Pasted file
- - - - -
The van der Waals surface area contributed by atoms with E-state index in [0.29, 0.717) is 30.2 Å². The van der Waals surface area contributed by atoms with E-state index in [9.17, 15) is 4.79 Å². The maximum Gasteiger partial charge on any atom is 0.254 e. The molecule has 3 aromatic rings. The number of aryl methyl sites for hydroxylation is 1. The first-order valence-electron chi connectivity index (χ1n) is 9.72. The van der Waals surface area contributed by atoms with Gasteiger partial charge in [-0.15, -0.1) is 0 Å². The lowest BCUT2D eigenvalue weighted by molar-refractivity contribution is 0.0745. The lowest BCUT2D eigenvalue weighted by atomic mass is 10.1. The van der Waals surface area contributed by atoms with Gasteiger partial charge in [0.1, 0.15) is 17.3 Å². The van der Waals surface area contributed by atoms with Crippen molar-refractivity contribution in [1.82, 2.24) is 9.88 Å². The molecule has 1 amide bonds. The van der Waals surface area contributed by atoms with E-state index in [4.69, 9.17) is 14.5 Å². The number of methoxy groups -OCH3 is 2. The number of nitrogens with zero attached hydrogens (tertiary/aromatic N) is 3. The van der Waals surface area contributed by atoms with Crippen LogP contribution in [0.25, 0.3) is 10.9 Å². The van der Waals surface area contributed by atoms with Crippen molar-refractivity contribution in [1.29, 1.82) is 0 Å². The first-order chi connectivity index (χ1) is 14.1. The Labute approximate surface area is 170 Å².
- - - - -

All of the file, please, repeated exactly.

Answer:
The van der Waals surface area contributed by atoms with E-state index in [0.29, 0.717) is 30.2 Å². The van der Waals surface area contributed by atoms with E-state index in [9.17, 15) is 4.79 Å². The maximum Gasteiger partial charge on any atom is 0.254 e. The molecule has 3 aromatic rings. The number of aryl methyl sites for hydroxylation is 1. The first-order valence-electron chi connectivity index (χ1n) is 9.72. The van der Waals surface area contributed by atoms with Gasteiger partial charge in [-0.15, -0.1) is 0 Å². The lowest BCUT2D eigenvalue weighted by molar-refractivity contribution is 0.0745. The lowest BCUT2D eigenvalue weighted by atomic mass is 10.1. The van der Waals surface area contributed by atoms with Gasteiger partial charge in [0.1, 0.15) is 17.3 Å². The van der Waals surface area contributed by atoms with Crippen molar-refractivity contribution in [1.82, 2.24) is 9.88 Å². The molecule has 1 amide bonds. The van der Waals surface area contributed by atoms with E-state index in [4.69, 9.17) is 14.5 Å². The number of methoxy groups -OCH3 is 2. The number of nitrogens with zero attached hydrogens (tertiary/aromatic N) is 3. The van der Waals surface area contributed by atoms with Crippen LogP contribution in [0.25, 0.3) is 10.9 Å². The van der Waals surface area contributed by atoms with Crippen molar-refractivity contribution in [1.29, 1.82) is 0 Å². The first-order chi connectivity index (χ1) is 14.1. The Labute approximate surface area is 170 Å².